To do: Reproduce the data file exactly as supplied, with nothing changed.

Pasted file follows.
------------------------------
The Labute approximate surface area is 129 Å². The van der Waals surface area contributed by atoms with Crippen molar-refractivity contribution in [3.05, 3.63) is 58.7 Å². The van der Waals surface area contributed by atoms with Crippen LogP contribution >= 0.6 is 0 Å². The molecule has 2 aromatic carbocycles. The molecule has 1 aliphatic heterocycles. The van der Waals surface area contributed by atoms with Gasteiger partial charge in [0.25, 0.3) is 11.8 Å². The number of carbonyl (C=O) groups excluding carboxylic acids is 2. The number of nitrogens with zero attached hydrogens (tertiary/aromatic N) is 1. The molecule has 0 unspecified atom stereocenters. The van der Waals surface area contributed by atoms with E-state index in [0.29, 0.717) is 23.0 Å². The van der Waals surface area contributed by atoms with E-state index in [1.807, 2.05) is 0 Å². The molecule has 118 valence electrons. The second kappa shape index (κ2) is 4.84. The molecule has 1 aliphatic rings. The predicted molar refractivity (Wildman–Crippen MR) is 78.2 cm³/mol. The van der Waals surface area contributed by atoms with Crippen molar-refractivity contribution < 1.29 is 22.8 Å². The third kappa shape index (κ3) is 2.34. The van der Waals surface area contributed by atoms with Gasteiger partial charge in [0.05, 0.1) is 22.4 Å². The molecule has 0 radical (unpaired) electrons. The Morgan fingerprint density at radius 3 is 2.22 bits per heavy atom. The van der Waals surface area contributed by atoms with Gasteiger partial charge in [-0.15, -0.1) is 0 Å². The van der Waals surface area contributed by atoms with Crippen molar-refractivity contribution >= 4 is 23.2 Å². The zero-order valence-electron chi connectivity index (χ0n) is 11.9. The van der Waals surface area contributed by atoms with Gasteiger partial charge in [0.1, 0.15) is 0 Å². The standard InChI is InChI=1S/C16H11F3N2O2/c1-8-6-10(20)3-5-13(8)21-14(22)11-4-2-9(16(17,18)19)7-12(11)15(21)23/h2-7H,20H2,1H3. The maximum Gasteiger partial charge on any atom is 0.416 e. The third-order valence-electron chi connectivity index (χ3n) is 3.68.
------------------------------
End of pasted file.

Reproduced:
The Labute approximate surface area is 129 Å². The van der Waals surface area contributed by atoms with Crippen molar-refractivity contribution in [3.05, 3.63) is 58.7 Å². The van der Waals surface area contributed by atoms with Crippen LogP contribution >= 0.6 is 0 Å². The molecule has 2 aromatic carbocycles. The molecule has 1 aliphatic heterocycles. The van der Waals surface area contributed by atoms with Gasteiger partial charge in [0.25, 0.3) is 11.8 Å². The number of carbonyl (C=O) groups excluding carboxylic acids is 2. The number of nitrogens with zero attached hydrogens (tertiary/aromatic N) is 1. The molecule has 0 unspecified atom stereocenters. The van der Waals surface area contributed by atoms with E-state index in [0.29, 0.717) is 23.0 Å². The van der Waals surface area contributed by atoms with E-state index in [1.807, 2.05) is 0 Å². The molecule has 118 valence electrons. The second kappa shape index (κ2) is 4.84. The molecule has 1 aliphatic rings. The predicted molar refractivity (Wildman–Crippen MR) is 78.2 cm³/mol. The van der Waals surface area contributed by atoms with Crippen molar-refractivity contribution < 1.29 is 22.8 Å². The third kappa shape index (κ3) is 2.34. The van der Waals surface area contributed by atoms with Gasteiger partial charge in [0.05, 0.1) is 22.4 Å². The molecule has 0 radical (unpaired) electrons. The Morgan fingerprint density at radius 3 is 2.22 bits per heavy atom. The van der Waals surface area contributed by atoms with Gasteiger partial charge in [-0.15, -0.1) is 0 Å². The van der Waals surface area contributed by atoms with Crippen molar-refractivity contribution >= 4 is 23.2 Å². The zero-order valence-electron chi connectivity index (χ0n) is 11.9. The van der Waals surface area contributed by atoms with Gasteiger partial charge in [0.1, 0.15) is 0 Å². The standard InChI is InChI=1S/C16H11F3N2O2/c1-8-6-10(20)3-5-13(8)21-14(22)11-4-2-9(16(17,18)19)7-12(11)15(21)23/h2-7H,20H2,1H3. The maximum Gasteiger partial charge on any atom is 0.416 e. The third-order valence-electron chi connectivity index (χ3n) is 3.68.